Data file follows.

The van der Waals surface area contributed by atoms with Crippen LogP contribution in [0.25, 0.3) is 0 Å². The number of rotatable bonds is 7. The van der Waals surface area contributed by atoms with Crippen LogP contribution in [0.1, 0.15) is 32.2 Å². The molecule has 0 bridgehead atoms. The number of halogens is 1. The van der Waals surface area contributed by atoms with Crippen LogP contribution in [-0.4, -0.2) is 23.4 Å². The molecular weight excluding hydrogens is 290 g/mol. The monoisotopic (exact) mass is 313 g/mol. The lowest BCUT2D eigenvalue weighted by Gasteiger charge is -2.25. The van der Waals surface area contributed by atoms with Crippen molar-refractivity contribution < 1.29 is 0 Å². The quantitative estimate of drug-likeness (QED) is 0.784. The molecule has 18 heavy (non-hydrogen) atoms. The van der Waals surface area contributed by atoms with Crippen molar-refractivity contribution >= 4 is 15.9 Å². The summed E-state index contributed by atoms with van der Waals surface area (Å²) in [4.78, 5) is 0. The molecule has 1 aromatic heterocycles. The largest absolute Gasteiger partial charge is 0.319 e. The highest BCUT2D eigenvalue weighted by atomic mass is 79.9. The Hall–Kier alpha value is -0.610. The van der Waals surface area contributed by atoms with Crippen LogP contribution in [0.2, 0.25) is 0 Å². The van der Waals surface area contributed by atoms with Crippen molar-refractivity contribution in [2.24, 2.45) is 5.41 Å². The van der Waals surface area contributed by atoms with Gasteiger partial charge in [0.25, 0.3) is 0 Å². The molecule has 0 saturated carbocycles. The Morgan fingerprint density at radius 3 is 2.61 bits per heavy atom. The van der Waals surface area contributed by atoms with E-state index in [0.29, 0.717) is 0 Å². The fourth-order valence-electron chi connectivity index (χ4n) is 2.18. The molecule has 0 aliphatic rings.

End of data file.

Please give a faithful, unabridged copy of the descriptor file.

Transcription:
The van der Waals surface area contributed by atoms with Crippen LogP contribution in [0.25, 0.3) is 0 Å². The number of rotatable bonds is 7. The van der Waals surface area contributed by atoms with Crippen LogP contribution in [0.1, 0.15) is 32.2 Å². The molecule has 0 bridgehead atoms. The number of halogens is 1. The van der Waals surface area contributed by atoms with Crippen LogP contribution in [-0.4, -0.2) is 23.4 Å². The molecular weight excluding hydrogens is 290 g/mol. The monoisotopic (exact) mass is 313 g/mol. The lowest BCUT2D eigenvalue weighted by Gasteiger charge is -2.25. The van der Waals surface area contributed by atoms with Crippen molar-refractivity contribution < 1.29 is 0 Å². The quantitative estimate of drug-likeness (QED) is 0.784. The molecule has 18 heavy (non-hydrogen) atoms. The van der Waals surface area contributed by atoms with Crippen molar-refractivity contribution >= 4 is 15.9 Å². The summed E-state index contributed by atoms with van der Waals surface area (Å²) in [4.78, 5) is 0. The molecule has 1 aromatic heterocycles. The largest absolute Gasteiger partial charge is 0.319 e. The highest BCUT2D eigenvalue weighted by atomic mass is 79.9. The Hall–Kier alpha value is -0.610. The van der Waals surface area contributed by atoms with Crippen LogP contribution in [0.2, 0.25) is 0 Å². The van der Waals surface area contributed by atoms with Crippen molar-refractivity contribution in [2.24, 2.45) is 5.41 Å². The van der Waals surface area contributed by atoms with Gasteiger partial charge in [0.25, 0.3) is 0 Å². The molecule has 0 saturated carbocycles. The Morgan fingerprint density at radius 3 is 2.61 bits per heavy atom. The van der Waals surface area contributed by atoms with E-state index in [0.29, 0.717) is 0 Å². The fourth-order valence-electron chi connectivity index (χ4n) is 2.18. The molecule has 0 aliphatic rings.